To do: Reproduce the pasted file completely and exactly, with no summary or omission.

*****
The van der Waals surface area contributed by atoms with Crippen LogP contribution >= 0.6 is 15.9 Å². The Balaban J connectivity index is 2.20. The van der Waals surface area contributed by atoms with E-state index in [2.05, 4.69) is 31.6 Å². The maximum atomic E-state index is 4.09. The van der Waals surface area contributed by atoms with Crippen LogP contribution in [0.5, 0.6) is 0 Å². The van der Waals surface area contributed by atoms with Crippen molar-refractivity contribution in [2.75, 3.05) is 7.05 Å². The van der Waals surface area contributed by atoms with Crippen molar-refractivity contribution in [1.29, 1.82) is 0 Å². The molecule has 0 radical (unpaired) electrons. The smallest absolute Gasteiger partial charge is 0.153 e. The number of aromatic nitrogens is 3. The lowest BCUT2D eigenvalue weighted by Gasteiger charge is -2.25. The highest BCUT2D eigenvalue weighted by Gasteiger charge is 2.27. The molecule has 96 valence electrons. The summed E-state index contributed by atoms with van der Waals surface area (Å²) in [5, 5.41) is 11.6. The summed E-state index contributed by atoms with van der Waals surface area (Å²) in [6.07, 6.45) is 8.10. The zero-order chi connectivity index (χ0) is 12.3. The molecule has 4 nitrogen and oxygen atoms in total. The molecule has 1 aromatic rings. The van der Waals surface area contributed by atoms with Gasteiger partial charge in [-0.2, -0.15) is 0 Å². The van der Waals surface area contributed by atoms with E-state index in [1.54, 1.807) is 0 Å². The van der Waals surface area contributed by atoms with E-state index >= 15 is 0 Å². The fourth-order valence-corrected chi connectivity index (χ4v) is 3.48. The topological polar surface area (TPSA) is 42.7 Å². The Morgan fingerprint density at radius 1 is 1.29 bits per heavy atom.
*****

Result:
The van der Waals surface area contributed by atoms with Crippen LogP contribution >= 0.6 is 15.9 Å². The Balaban J connectivity index is 2.20. The van der Waals surface area contributed by atoms with E-state index in [2.05, 4.69) is 31.6 Å². The maximum atomic E-state index is 4.09. The van der Waals surface area contributed by atoms with Crippen LogP contribution in [0.5, 0.6) is 0 Å². The van der Waals surface area contributed by atoms with Crippen molar-refractivity contribution in [2.75, 3.05) is 7.05 Å². The van der Waals surface area contributed by atoms with Crippen molar-refractivity contribution in [1.29, 1.82) is 0 Å². The molecule has 0 radical (unpaired) electrons. The smallest absolute Gasteiger partial charge is 0.153 e. The number of aromatic nitrogens is 3. The lowest BCUT2D eigenvalue weighted by Gasteiger charge is -2.25. The highest BCUT2D eigenvalue weighted by Gasteiger charge is 2.27. The molecule has 96 valence electrons. The summed E-state index contributed by atoms with van der Waals surface area (Å²) in [5, 5.41) is 11.6. The summed E-state index contributed by atoms with van der Waals surface area (Å²) in [6.07, 6.45) is 8.10. The zero-order chi connectivity index (χ0) is 12.3. The molecule has 4 nitrogen and oxygen atoms in total. The molecule has 1 aromatic rings. The van der Waals surface area contributed by atoms with Gasteiger partial charge in [-0.2, -0.15) is 0 Å². The van der Waals surface area contributed by atoms with E-state index in [1.54, 1.807) is 0 Å². The van der Waals surface area contributed by atoms with E-state index >= 15 is 0 Å². The fourth-order valence-corrected chi connectivity index (χ4v) is 3.48. The topological polar surface area (TPSA) is 42.7 Å². The Morgan fingerprint density at radius 1 is 1.29 bits per heavy atom.